thick enough to cover the underpainting, but still quite thin.
You are looking to cover the colour underneath with a solid tone, but still have a fluid mixture.
Gettingtheconsistencyrightcanbeanartinitself,sodontgetdiscouraged!
We just want a small amount of paint, notice how I pull the paint from the edge of the pile.
Youalsodontneedmuchpaint,justtrytogetthetipofthebristlescoated,Iworkthebrush
backandforthinthepaintsoithasacoverage,yetdoesntcomeupthebristlestoofar.
A beginners tendency is to overload your brush.
I then flick my eyes between the subject and my painting to judge the next tonal shift, I squeeze
any excess paint into a piece of kitchen roll untill the brush is dry,
Icanthengrabsomeofthenextvaluedownvalue3
Just to help my eye with the portrait I reinforce the white of the t-shirt with value 1.
This could have been put in first, there is no real hard and fast rule, I just scan the picture with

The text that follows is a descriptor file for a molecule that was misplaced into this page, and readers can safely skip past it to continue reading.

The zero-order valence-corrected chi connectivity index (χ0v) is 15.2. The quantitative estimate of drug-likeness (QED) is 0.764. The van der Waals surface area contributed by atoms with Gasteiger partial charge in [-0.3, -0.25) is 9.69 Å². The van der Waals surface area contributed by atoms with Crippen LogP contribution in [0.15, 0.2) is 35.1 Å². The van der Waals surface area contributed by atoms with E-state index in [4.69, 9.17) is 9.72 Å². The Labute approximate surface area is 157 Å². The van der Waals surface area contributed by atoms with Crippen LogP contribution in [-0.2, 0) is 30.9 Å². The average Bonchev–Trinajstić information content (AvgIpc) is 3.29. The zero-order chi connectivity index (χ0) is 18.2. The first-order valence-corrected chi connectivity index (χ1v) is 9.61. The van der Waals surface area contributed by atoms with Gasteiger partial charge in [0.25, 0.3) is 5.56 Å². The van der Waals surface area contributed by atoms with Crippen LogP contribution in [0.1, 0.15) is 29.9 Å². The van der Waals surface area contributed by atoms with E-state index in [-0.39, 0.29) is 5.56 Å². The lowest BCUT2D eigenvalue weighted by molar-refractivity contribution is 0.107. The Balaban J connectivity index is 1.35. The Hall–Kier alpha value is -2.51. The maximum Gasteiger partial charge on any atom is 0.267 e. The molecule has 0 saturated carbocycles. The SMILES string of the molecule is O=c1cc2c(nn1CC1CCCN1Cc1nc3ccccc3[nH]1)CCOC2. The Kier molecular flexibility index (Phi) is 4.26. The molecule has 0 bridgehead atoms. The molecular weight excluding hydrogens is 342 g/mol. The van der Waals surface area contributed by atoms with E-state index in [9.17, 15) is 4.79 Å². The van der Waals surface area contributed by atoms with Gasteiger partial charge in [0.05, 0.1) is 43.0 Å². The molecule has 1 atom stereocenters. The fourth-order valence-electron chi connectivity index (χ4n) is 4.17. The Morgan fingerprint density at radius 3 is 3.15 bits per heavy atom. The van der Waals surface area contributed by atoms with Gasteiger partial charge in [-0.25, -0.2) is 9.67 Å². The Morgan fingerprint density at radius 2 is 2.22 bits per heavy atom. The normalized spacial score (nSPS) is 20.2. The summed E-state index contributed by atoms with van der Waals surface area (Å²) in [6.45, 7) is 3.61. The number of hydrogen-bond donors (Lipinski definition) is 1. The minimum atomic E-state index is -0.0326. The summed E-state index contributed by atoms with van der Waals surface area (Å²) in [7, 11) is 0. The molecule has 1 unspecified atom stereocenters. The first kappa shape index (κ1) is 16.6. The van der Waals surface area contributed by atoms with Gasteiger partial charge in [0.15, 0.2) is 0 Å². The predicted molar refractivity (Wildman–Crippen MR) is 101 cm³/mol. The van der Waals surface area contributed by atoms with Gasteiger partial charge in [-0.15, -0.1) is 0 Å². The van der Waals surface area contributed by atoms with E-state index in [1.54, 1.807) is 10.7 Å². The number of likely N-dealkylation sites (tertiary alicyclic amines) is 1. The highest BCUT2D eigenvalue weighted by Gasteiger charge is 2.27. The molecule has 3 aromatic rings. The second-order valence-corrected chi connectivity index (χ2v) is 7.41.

my eyes to look for any values that are in the first 3 light range.
Adding the midtones
I then move on to the mid-tones, again with a clean brush (I might dip it into pure mineral spirits
occasionally and scrub out the pigment into kitchen roll so I have a clean brush for the new
tone.
I then make my way down the tones using 4, 5, 6 . Notice how these are all still in the lights of
the subject.
Ihaventblendedanyofthetones,Iamjustsimplyblockingtheminwithaflattone.
Ithenblockinthetoneontheneck,againthiscouldhavebeendoneearlierbutyoullfindthe
more tones you add, the easier they are to judge in comparison.
All of the lights are now added, this has all been painting with values 1 through to 6.
We are now going to add the darks, working through 7 to 9
Adding the darks
As the light starts to drop off, I add the darks into the shadow side of the face, notice how the
tones have been dropping darker to the right and the bottom of the picture due to the light
source being from the top left.